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Imperial Beach struggles for solutions to rising sea levels

Imperial Beach is experiencing coastal flooding thanks to a warming climate that’s pushing sea levels up. KPBS Environment Reporter Erik Anderson says the working-class community is already experiencing regular coastal flooding, and the water issues are moving inland.

San Diego County’s Imperial Beach is already experiencing coastal flooding thanks to a warming climate pushing sea levels up.

But the problems don’t stop at the coast for the working-class community of 26,000 — rising sea levels are also moving the water issues inland.

The future that faces a low-lying town next to the U.S.-Mexico border was in full view in the winter of 2019.


A Pacific storm relentlessly pummeled the shore with 10-to-15-foot waves. At the same time, an unusually large tide boosted sea levels more than a foot above normal high tides. Add in a storm surge, and the result was predictable.

Seacoast Drive, a street that runs along the beach with dozens of condominiums, got drenched as waves washed over the rip-rap designed to protect the homes.

“High tide events — you couple that with rain events, and you pretty much have created the perfect storm for a situation like these particular houses,” said Julia Fielder, a researcher at San Diego’s Scripps Institution of Oceanography.

Fielder is a physical oceanographer, and has tracked sea levels along the Imperial Beach shore for years.

“Where you’re going to get flooding from the coast, you’re going to get flooding from inland, and it all sort of combines to make everything wet,” Fielder said.

Scripps Institution of Oceanography researcher Julia Felder takes the lid of a well where scientists can measure groundwater and soil on Feb. 6, 2023.
Erik Anderson
Scripps Institution of Oceanography researcher Julia Felder takes the lid of a well where scientists can measure groundwater and soil on Feb. 6, 2023.

Fast-forward to the present and waves are washing over Seacoast Drive’s coastal armaments on regular sunny days with normal 6-foot-high tides. And the rising water is making its presence felt inland, far away from the shore.

“These things are really heavy,” said Chris Helmer of the Imperial Beach Public Works Department as he lifted a manhole cover off a storm drain. “There you go.”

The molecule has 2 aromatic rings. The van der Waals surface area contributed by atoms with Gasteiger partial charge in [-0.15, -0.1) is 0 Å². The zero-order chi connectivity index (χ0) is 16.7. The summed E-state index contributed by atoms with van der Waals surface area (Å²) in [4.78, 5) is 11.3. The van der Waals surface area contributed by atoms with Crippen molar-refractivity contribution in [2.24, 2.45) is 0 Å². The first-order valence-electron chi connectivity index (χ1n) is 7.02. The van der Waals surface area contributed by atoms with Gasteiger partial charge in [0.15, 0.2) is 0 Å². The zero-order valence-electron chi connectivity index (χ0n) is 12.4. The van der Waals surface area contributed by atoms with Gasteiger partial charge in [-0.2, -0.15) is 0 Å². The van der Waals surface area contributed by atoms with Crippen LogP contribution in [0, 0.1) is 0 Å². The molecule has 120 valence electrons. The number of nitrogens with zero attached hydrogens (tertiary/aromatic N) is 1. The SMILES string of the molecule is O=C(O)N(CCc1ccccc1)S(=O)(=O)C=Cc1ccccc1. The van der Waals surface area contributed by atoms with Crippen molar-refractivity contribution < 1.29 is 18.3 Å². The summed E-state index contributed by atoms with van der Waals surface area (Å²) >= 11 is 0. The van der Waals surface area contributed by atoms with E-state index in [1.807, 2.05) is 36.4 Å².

Almost half of Imperial Beach’s stormwater finds its way here at the edge of the Tijuana Estuary on the western edge of the town.

“Looking down here, you actually see the water coming up in our storm drain system,” Helmer said.

The pipe is full of water on a clear sunny day. So, when rains come, the water has nowhere to go but onto the streets.

San Diego State University (SDSU) Researchers are looking into the situation as an effort to help the community craft a coping strategy. This includes a study of the local groundwater table.

“Most studies so far are focusing on sea level impacts on the coastline,” said Hassan Davani, a water resources engineer at SDSU. “But now you have this whole urban system with most things underground and now you need to deal with it because groundwater is rising.”

The main issue with seawater being pushed inland is that it is heavier than freshwater. So, when the two collide, seawater pushes the underground freshwater table up.

“Rising sea level is happening, and now we can show it is actually more urgent than we were thinking about— because previous studies focus on the coastline and only above the ground interaction,” Davani said. “So the issue of compound (flooding) when a typical rain can cause flooding, that’s the one we expect to get worse.”

And it doesn't help that the city’s stormwater infrastructure is aging.

“We know every pipe has a crack, and once the soil is saturated it finds its way — it infiltrates into the pipe,” Davani said. “So then if we can conserve rainwater in any way, if we can do rainwater harvesting, it's kind of helping indirectly.”

The idea is to have the entire community, every home and apartment, add rain barrels to take pressure off the aging stormwater system. But getting buy-in from every property owner in the city is far from assured.

“Here’s the problem, and here is part of the solution,” said Jennifer Galey, from the Solana Center for Environmental Innovation.

She sells rain barrels and thinks getting complete buy-in from the community is unrealistic. “It’s part of the solution, getting these rain barrels,” Galey said.

That leaves the city with some difficult choices. Low-cost solutions like rain barrels seem attractive, but the city may have to spend money on expensive storm drain repairs to keep rising groundwater out of the pipes.

With street flooding already happening far away from the beach, the pressure for a solution increases as the sea level rises.

“Imperial Beach is almost like a canary in a coal mine in terms of understanding what the future will hold,” said Fielder. “In terms of sea level rise, but also in terms of adaptation.”

She said other cities will look at the community to understand how officials cope with the impacts linked to a changing climate.

But understanding the problem is actually the easy part. The hard part will be finding solutions that don’t bankrupt the city’s treasury.

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Corrected: May 8, 2023 at 4:54 PM PDT
Editor's note: Scripps Institution of Oceanography researcher Julia Fielder's name was misspelled in an earlier version of this story. We regret the error.
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